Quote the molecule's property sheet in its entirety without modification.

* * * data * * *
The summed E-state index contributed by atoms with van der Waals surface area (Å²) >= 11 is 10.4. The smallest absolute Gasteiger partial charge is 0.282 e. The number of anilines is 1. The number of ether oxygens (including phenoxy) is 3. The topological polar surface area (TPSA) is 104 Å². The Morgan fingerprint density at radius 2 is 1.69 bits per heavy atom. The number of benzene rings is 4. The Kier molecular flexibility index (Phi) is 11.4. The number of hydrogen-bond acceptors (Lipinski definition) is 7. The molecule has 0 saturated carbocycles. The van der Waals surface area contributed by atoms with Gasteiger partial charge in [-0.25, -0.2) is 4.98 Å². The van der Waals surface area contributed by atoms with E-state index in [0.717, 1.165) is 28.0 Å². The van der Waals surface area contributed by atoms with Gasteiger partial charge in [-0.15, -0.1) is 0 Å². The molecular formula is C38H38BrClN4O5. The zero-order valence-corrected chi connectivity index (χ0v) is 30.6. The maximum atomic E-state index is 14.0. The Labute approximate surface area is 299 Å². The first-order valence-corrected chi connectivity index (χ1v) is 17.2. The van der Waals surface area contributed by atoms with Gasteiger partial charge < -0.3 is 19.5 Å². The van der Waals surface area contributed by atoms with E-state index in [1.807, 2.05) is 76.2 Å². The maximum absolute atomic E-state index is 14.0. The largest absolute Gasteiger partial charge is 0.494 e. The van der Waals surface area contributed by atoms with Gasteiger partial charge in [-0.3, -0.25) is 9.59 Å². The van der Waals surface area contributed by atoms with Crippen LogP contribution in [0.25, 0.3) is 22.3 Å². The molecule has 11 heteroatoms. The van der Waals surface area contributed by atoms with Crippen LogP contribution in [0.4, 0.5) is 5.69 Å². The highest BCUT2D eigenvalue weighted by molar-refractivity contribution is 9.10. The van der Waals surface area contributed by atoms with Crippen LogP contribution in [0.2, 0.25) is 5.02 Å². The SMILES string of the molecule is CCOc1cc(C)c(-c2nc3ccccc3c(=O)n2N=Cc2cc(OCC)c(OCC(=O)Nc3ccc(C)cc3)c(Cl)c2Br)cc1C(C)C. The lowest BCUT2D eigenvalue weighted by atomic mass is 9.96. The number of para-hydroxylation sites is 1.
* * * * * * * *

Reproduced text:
The summed E-state index contributed by atoms with van der Waals surface area (Å²) >= 11 is 10.4. The smallest absolute Gasteiger partial charge is 0.282 e. The number of anilines is 1. The number of ether oxygens (including phenoxy) is 3. The topological polar surface area (TPSA) is 104 Å². The Morgan fingerprint density at radius 2 is 1.69 bits per heavy atom. The number of benzene rings is 4. The Kier molecular flexibility index (Phi) is 11.4. The number of hydrogen-bond acceptors (Lipinski definition) is 7. The molecule has 0 saturated carbocycles. The van der Waals surface area contributed by atoms with Gasteiger partial charge in [-0.25, -0.2) is 4.98 Å². The van der Waals surface area contributed by atoms with E-state index in [0.717, 1.165) is 28.0 Å². The van der Waals surface area contributed by atoms with Gasteiger partial charge in [-0.15, -0.1) is 0 Å². The molecular formula is C38H38BrClN4O5. The zero-order valence-corrected chi connectivity index (χ0v) is 30.6. The maximum atomic E-state index is 14.0. The Labute approximate surface area is 299 Å². The first-order valence-corrected chi connectivity index (χ1v) is 17.2. The van der Waals surface area contributed by atoms with Gasteiger partial charge < -0.3 is 19.5 Å². The van der Waals surface area contributed by atoms with E-state index in [1.807, 2.05) is 76.2 Å². The maximum absolute atomic E-state index is 14.0. The largest absolute Gasteiger partial charge is 0.494 e. The van der Waals surface area contributed by atoms with Gasteiger partial charge in [-0.3, -0.25) is 9.59 Å². The van der Waals surface area contributed by atoms with Crippen LogP contribution in [0.25, 0.3) is 22.3 Å². The molecule has 11 heteroatoms. The van der Waals surface area contributed by atoms with Crippen LogP contribution in [0.4, 0.5) is 5.69 Å². The highest BCUT2D eigenvalue weighted by molar-refractivity contribution is 9.10. The van der Waals surface area contributed by atoms with Crippen LogP contribution in [0.2, 0.25) is 5.02 Å². The SMILES string of the molecule is CCOc1cc(C)c(-c2nc3ccccc3c(=O)n2N=Cc2cc(OCC)c(OCC(=O)Nc3ccc(C)cc3)c(Cl)c2Br)cc1C(C)C. The lowest BCUT2D eigenvalue weighted by atomic mass is 9.96. The number of para-hydroxylation sites is 1.